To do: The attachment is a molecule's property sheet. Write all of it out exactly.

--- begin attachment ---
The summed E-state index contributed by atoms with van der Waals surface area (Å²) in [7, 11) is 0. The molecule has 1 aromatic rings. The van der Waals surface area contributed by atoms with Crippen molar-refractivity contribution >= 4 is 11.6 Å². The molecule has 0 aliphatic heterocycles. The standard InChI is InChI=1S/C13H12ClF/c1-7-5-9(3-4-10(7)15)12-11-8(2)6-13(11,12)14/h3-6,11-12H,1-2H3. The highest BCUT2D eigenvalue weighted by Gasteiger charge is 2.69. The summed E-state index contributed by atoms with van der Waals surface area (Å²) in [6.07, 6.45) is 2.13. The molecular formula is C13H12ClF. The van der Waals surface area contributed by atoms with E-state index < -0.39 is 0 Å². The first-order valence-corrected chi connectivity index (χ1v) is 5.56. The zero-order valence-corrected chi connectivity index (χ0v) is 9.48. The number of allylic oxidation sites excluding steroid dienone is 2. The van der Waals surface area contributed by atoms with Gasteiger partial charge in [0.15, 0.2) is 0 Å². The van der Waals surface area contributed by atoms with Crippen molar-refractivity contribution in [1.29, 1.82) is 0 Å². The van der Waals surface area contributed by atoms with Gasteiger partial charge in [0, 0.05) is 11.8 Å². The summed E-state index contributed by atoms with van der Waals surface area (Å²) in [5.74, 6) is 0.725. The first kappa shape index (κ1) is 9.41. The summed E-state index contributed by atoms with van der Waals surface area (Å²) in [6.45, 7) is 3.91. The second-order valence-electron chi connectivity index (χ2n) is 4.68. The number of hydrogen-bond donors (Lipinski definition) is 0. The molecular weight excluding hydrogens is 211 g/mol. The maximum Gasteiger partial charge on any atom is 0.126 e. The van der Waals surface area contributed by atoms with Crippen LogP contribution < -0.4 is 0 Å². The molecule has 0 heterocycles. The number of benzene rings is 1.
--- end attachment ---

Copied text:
The summed E-state index contributed by atoms with van der Waals surface area (Å²) in [7, 11) is 0. The molecule has 1 aromatic rings. The van der Waals surface area contributed by atoms with Crippen molar-refractivity contribution >= 4 is 11.6 Å². The molecule has 0 aliphatic heterocycles. The standard InChI is InChI=1S/C13H12ClF/c1-7-5-9(3-4-10(7)15)12-11-8(2)6-13(11,12)14/h3-6,11-12H,1-2H3. The highest BCUT2D eigenvalue weighted by Gasteiger charge is 2.69. The summed E-state index contributed by atoms with van der Waals surface area (Å²) in [6.07, 6.45) is 2.13. The molecular formula is C13H12ClF. The van der Waals surface area contributed by atoms with E-state index < -0.39 is 0 Å². The first-order valence-corrected chi connectivity index (χ1v) is 5.56. The zero-order valence-corrected chi connectivity index (χ0v) is 9.48. The number of allylic oxidation sites excluding steroid dienone is 2. The van der Waals surface area contributed by atoms with Gasteiger partial charge in [0.15, 0.2) is 0 Å². The van der Waals surface area contributed by atoms with Crippen molar-refractivity contribution in [1.29, 1.82) is 0 Å². The van der Waals surface area contributed by atoms with Gasteiger partial charge in [0, 0.05) is 11.8 Å². The summed E-state index contributed by atoms with van der Waals surface area (Å²) in [5.74, 6) is 0.725. The first kappa shape index (κ1) is 9.41. The summed E-state index contributed by atoms with van der Waals surface area (Å²) in [6.45, 7) is 3.91. The second-order valence-electron chi connectivity index (χ2n) is 4.68. The number of hydrogen-bond donors (Lipinski definition) is 0. The molecular weight excluding hydrogens is 211 g/mol. The maximum Gasteiger partial charge on any atom is 0.126 e. The van der Waals surface area contributed by atoms with Crippen LogP contribution < -0.4 is 0 Å². The molecule has 0 heterocycles. The number of benzene rings is 1.